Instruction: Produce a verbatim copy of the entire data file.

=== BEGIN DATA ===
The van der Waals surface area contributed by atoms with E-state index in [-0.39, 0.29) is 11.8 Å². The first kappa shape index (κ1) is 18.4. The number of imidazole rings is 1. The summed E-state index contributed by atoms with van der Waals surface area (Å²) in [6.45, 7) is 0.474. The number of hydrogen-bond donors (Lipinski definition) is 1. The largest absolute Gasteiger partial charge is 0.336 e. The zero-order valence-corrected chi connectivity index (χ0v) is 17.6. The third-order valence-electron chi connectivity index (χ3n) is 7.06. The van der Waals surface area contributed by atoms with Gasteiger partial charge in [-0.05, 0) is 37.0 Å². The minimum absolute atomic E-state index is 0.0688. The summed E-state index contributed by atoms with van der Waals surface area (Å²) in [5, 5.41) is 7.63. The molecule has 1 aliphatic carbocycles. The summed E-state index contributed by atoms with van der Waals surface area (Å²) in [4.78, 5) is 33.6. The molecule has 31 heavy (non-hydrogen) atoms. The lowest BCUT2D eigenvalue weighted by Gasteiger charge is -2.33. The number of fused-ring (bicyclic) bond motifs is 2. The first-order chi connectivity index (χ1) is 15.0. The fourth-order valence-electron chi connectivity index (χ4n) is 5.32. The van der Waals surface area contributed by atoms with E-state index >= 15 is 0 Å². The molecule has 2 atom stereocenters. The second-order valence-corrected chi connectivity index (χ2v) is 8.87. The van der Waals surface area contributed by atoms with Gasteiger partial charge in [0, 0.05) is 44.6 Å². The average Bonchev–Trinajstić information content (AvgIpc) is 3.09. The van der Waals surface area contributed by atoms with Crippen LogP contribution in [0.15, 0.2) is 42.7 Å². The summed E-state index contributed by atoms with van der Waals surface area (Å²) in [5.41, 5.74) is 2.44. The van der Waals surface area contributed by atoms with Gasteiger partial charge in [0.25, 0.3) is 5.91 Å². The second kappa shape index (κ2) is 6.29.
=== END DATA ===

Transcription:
The van der Waals surface area contributed by atoms with E-state index in [-0.39, 0.29) is 11.8 Å². The first kappa shape index (κ1) is 18.4. The number of imidazole rings is 1. The summed E-state index contributed by atoms with van der Waals surface area (Å²) in [6.45, 7) is 0.474. The number of hydrogen-bond donors (Lipinski definition) is 1. The largest absolute Gasteiger partial charge is 0.336 e. The zero-order valence-corrected chi connectivity index (χ0v) is 17.6. The third-order valence-electron chi connectivity index (χ3n) is 7.06. The van der Waals surface area contributed by atoms with Gasteiger partial charge in [-0.05, 0) is 37.0 Å². The minimum absolute atomic E-state index is 0.0688. The summed E-state index contributed by atoms with van der Waals surface area (Å²) in [5, 5.41) is 7.63. The molecule has 1 aliphatic carbocycles. The summed E-state index contributed by atoms with van der Waals surface area (Å²) in [4.78, 5) is 33.6. The molecule has 31 heavy (non-hydrogen) atoms. The lowest BCUT2D eigenvalue weighted by Gasteiger charge is -2.33. The number of fused-ring (bicyclic) bond motifs is 2. The first-order chi connectivity index (χ1) is 15.0. The fourth-order valence-electron chi connectivity index (χ4n) is 5.32. The van der Waals surface area contributed by atoms with E-state index >= 15 is 0 Å². The molecule has 2 atom stereocenters. The second-order valence-corrected chi connectivity index (χ2v) is 8.87. The van der Waals surface area contributed by atoms with Gasteiger partial charge in [0, 0.05) is 44.6 Å². The average Bonchev–Trinajstić information content (AvgIpc) is 3.09. The van der Waals surface area contributed by atoms with Crippen LogP contribution in [0.15, 0.2) is 42.7 Å². The summed E-state index contributed by atoms with van der Waals surface area (Å²) in [5.41, 5.74) is 2.44. The van der Waals surface area contributed by atoms with Gasteiger partial charge in [0.25, 0.3) is 5.91 Å². The second kappa shape index (κ2) is 6.29.